Fix a Wooden Door that is Swollen or Sticks

If you have wooden doors in your home, it is time to make sure these are well protected from the elements before rainstorms arrive and to fix doors that are swollen or sticking.






Wooden doors in a property are considered an investment if there are cared for and well maintained. These fittings not only add aesthetic appeal but also bring warmth and character to a home. The only downside of wooden doors, whether hung, sliding, or French, is the fact that they do require regular maintenance to keep them looking good. If you forego the maintenance, one of the following problems is likely to arise.


Why is my wooden door swelling?

Wood is an organic material that is affected by several conditions. During the winter months the wood contracts or shrinks while it does the opposite when the weather is warm. Add moisture to the situation and the cells within the wood suck in the moisture from the atmosphere and this forces the wood to swell out of shape.

The normal expansion and contraction of the wood continues throughout the lifespan of the door, but if maintenance is not performed when the fitting is originally installed and at regular intervals, the protective coating will degrade and leave the wood unprotected and at risk of damage. This is the case for doors that are made with lower-grade woods such as Meranti and Saligna, although all hardwoods are affected in one way or another if maintenance is overlooked.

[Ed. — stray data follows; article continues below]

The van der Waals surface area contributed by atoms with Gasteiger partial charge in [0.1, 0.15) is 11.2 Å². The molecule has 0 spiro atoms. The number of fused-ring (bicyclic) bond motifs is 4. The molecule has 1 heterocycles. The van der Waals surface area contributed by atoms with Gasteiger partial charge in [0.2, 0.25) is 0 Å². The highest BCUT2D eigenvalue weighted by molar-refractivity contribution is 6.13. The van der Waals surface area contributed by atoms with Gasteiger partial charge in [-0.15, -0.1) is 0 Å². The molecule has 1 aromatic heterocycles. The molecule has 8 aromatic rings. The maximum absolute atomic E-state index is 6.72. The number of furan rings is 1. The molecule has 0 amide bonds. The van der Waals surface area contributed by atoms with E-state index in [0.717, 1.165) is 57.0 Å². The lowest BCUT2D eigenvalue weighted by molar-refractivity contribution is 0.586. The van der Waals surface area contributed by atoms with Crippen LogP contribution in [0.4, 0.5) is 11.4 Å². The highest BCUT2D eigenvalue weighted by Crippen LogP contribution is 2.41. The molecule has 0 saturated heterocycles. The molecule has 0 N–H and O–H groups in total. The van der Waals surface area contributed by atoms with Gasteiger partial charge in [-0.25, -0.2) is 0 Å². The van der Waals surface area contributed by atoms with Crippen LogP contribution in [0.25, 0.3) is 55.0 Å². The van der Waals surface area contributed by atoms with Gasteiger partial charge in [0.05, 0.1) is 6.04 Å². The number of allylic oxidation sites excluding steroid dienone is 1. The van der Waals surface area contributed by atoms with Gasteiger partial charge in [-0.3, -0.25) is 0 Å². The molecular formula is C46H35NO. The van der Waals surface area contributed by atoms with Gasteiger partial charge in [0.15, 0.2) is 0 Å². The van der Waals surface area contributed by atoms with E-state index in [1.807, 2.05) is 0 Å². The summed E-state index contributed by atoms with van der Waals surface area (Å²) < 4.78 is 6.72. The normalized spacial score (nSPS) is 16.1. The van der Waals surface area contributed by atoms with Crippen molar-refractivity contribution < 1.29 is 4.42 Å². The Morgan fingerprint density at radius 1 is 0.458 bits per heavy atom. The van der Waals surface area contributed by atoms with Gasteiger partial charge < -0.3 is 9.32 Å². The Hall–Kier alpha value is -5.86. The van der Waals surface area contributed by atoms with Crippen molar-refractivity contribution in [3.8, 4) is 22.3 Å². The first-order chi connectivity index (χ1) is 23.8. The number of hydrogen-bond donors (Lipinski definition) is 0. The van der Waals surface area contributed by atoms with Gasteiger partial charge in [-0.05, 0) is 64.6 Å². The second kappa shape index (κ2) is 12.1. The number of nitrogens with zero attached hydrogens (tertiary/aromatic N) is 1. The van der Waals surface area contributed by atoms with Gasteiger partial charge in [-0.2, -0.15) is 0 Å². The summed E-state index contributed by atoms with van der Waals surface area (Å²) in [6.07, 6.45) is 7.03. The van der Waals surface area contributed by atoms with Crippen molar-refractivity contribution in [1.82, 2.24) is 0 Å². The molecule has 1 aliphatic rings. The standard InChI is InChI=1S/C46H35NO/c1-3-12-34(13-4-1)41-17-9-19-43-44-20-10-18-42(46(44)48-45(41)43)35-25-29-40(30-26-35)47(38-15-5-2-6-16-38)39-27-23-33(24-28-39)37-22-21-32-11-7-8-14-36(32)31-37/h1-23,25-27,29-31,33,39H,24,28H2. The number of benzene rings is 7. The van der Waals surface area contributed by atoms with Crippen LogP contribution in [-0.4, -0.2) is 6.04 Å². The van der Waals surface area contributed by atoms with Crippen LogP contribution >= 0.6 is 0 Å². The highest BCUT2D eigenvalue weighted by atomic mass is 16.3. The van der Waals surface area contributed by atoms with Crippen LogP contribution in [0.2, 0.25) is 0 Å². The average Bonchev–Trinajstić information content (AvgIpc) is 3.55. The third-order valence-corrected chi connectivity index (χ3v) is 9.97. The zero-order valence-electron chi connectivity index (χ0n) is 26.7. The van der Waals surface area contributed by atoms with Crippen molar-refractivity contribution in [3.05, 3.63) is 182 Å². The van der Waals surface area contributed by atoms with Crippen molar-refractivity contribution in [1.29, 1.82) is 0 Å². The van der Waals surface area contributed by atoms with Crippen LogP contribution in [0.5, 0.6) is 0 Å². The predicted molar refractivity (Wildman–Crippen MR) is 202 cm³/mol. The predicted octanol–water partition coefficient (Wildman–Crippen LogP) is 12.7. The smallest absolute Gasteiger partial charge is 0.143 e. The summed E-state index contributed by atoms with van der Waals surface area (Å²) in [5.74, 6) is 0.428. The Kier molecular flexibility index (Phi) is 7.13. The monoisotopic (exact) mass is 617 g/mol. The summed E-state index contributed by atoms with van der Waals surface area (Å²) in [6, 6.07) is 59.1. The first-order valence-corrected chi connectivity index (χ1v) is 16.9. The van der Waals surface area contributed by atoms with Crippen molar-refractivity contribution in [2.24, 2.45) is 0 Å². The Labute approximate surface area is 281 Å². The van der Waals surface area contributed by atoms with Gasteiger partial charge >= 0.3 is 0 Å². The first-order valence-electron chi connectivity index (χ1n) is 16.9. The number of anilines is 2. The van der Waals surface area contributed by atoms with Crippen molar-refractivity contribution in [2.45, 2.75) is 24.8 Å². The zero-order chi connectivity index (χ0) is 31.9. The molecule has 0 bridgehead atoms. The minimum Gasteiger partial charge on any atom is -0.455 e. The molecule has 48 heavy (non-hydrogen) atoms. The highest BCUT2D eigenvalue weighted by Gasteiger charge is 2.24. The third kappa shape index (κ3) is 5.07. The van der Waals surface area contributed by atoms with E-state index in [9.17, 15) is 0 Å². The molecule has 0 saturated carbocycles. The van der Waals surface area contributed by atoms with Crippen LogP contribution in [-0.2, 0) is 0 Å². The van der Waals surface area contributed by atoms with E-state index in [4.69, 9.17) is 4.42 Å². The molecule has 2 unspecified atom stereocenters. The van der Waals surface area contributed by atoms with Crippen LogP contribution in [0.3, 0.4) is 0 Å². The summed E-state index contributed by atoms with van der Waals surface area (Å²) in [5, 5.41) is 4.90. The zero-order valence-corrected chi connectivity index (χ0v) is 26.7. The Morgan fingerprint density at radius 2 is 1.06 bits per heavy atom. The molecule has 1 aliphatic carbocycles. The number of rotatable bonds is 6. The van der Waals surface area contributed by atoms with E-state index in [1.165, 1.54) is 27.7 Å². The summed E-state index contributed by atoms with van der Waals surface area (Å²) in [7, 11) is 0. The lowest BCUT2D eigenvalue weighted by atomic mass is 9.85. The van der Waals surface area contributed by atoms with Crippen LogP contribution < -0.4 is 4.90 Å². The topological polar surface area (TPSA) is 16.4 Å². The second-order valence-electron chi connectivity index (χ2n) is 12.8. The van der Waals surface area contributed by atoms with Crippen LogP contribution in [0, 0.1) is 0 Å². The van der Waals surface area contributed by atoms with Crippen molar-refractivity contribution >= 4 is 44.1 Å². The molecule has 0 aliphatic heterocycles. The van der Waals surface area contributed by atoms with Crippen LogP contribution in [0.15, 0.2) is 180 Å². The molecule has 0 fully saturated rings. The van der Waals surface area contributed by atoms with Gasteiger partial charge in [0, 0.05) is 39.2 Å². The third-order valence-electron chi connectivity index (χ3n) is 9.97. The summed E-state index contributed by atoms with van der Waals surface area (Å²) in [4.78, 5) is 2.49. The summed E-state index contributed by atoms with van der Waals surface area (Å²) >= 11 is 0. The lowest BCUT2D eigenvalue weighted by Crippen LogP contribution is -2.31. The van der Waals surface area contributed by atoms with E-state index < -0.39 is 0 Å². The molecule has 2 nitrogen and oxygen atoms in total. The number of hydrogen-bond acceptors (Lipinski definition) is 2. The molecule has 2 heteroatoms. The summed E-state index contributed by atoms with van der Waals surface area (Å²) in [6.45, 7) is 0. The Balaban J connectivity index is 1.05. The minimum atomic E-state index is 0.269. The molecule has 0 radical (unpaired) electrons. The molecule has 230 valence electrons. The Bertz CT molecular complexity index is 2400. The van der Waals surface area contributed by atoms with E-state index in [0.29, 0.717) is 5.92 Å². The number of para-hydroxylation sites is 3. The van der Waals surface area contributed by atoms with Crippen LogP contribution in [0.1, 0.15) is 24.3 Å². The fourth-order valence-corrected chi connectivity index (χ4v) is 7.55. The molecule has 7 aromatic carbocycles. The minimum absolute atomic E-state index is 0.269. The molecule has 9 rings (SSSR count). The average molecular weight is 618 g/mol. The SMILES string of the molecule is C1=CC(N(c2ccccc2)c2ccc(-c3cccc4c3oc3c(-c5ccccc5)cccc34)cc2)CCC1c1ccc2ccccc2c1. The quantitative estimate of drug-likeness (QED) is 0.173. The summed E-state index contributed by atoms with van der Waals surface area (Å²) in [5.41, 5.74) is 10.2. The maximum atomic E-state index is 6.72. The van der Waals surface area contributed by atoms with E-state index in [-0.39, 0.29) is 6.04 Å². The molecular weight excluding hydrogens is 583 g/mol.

Wooden sliding patio doors leading outdoors often swell with moisture and get stuck on the sliding track or the door will not close properly.





Why is my wooden door sticking?

As occurs when moisture is absorbed by the wood, the door becomes out of shape and no longer fits into its frame, or perhaps the door no longer closes properly. During the rainy season, my wooden patio sliding door becomes difficult to open and close smoothly, particularly if it has been a while since maintenance was performed. The only way to prevent this from happening is to apply a suitable sealer that is UV-resistant and provides a waterproof finish. Anything less than this and you are wasting your time and money.


What not to do when wooden doors swell or stick

The worse thing you can do when a door swells or sticks due to swelling is sand it. While the door might be swollen and sticks now, when the temperature and humidity drop, or the moisture content of the door has evaporated the door will revert to its original state. Sanding while it is still swollen or wet will result in the door not fitting as perfectly as it did prior to sanding, and you will probably end up with gaps around the door.



A wooden front door that has not been regularly treated with a suitable sealer will become swollen with moisture during heavy rains.





The best way to deal with a swollen or stuck wood door

The right way to deal with a wooden door that is swollen or one that sticks is to remove the door from the hangings and place it on two sawhorses or work benches to give it a light sanding all over before applying a sealer that offers UV and moisture protection.

The reason you need to remove the door from its fittings is so that you can apply the sealer to the front and back of the door and to all the edges, particularly the bottom of the door as this is where most moisture (rain) is absorbed into the cells of the wood.

When applying the sealer DO follow the manufacturer’s recommended guidelines so that the proper finish offers maximum protection and DO take note of the time period before re-application is necessary. By doing this, the lifespan of your wood fittings will extended and they will continue to enhance your home.






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